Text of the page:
Rich started writing for the Honolulu Star-Bulletin as music critic for the symphony and opera seasons. Originally from Granite City, IL, he graduated from Simpson College with a degree in music education. In 1984 he received his MA in Music ...
Rich started writing for the Honolulu Star-Bulletin as music critic for the symphony and opera seasons. Originally from Granite City, IL, he graduated from Simpson College with a degree in music education. In 1984 he received his MA in Music Education from Truman State. Now retired, Rich enjoyed reading, writing music and short essays. He is the director of Kirksville Community Chorus.
McKNOTES HOLIDAY KITCHEN TIPS PART THREE
I’ve enjoyed a wide variety of dressings. I don’t think I’ve ever seen a recipe for dressing, but mine always turns out well. The ingredients make all the difference. I start by finely dicing onion and celery. I sauté these veggies in olive oil and season them with salt, pepper, garlic and sage.
I like to use whole wheat bread crumbs. Since I use only whole wheat bread in my kitchen, I can put aside the heels of bread that many people don’t enjoy. If you let them air dry and then freeze them, they will be ready to use in your dressing. Any time I get a loaf of artisan bread, I will try to save a bit of that dry it and freeze it with the rest of my bread crumbs. The bread will dry out faster if you break it up into small cubes first. They don’t need to be finely crumbled since you will eventually add moisture to them and mix them with the other ingredients.
To the bread crumbs, I add the sautéed celery and onions, more sage, chicken, turkey or vegetable broth, water chestnuts, and eggs. The number of eggs you need will depend upon how much dressing you’re making. It is the eggs that bind together the mixture.
I like to use sausage in my dressing. This can be browned with the onion and celery, but don’t overcook it. It will be completed in the oven when you bake your dressing. If you can get hot Italian sausage, it will yield an even nicer flavor to your dressing, but a mild Italian sausage is good as well. Again, you will need more sage. Sage is the predominant flavor in dressing.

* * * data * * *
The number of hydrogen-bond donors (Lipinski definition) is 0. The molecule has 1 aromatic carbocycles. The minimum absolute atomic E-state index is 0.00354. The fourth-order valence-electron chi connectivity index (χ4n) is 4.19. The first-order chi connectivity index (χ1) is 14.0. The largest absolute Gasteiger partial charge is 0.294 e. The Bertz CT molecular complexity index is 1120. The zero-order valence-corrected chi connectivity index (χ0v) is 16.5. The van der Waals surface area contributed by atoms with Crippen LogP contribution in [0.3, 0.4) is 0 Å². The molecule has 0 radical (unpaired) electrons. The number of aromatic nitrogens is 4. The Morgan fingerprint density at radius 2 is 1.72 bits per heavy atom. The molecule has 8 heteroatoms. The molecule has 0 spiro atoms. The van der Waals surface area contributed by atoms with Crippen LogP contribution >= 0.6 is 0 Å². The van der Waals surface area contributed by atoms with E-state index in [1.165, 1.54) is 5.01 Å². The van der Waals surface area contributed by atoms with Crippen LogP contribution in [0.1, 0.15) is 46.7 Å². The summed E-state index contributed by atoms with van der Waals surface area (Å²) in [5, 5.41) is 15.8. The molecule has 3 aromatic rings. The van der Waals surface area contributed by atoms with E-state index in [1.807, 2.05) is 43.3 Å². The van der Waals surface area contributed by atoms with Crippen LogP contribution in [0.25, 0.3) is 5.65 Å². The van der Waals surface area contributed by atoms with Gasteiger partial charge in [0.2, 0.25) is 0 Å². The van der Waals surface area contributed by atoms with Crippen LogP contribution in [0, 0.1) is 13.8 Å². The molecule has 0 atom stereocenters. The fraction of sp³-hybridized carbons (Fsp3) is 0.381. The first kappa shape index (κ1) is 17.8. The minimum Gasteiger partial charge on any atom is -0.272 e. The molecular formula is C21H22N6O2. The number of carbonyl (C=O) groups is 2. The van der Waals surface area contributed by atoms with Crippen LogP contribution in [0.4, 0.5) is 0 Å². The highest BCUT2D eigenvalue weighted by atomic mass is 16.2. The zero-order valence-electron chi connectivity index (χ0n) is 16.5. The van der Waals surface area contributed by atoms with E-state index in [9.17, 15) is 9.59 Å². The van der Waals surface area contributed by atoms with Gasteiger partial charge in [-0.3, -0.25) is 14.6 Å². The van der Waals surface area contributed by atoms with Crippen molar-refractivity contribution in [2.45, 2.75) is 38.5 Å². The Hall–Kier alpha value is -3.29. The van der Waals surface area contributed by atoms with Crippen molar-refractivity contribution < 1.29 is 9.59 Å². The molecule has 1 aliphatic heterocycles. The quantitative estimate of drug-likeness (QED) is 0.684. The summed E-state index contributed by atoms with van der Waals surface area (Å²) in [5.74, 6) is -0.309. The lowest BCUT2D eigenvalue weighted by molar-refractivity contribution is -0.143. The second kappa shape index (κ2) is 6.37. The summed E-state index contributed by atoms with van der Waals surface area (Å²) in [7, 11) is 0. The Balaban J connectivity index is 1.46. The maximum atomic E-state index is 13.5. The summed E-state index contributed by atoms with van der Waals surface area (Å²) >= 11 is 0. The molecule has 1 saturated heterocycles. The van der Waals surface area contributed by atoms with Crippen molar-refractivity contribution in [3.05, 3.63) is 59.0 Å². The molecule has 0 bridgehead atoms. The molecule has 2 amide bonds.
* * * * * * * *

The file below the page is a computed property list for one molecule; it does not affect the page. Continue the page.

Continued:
My father used to love oyster dressing. That doesn’t appeal to me, but I suspect that you could simply replace the sausage with oysters, or even add the oysters with the sausage. Bacon is a good substitute to accompany the oysters if you don’t want that much meat in your dressing. Many people use no meat at all.
From here, you’re really on your own. You can add cranberries to your dressing, or apples. Raisins, nuts, grapes, dates or any other fruit you like can be added to give your dressing another dimension. Be sure that you use seedless grapes. Chopped dates are best as well. I think that water chestnuts are not very often found in dressings, but the crunch of them really improves the texture of the dressing. Choose your apples well. You want apples that bake well. Red Delicious apples are not a great choice. Granny Smith, Gala, or Honey Crisp will do nicely. I like a bit of sweetness in my apples, but this depends on what other fruits you add to your dressing.
Some people don’t tolerate walnuts as well as they do pecans, but if the walnuts are roasted, that should neutralize them a bit and make them easier to eat for most people.
You can have a pretty wet dressing, but make sure to bake it uncovered so that you’ll get some crispness and caramelized flavors.
Remember to season your dressing. Even though you have salted and peppered the celery and onions, you still need to continuously sample your mixture to make sure that it is properly seasoned. Additional herbs and spices can be added as well, such as oregano, parsley, basil and so on.
Your dressing should really be the hallmark of your feast. It should have its own taste, in my opinion. It should be memorable, and that’s easy to do if you carefully choose what ingredients you combine. Never make it the same way twice.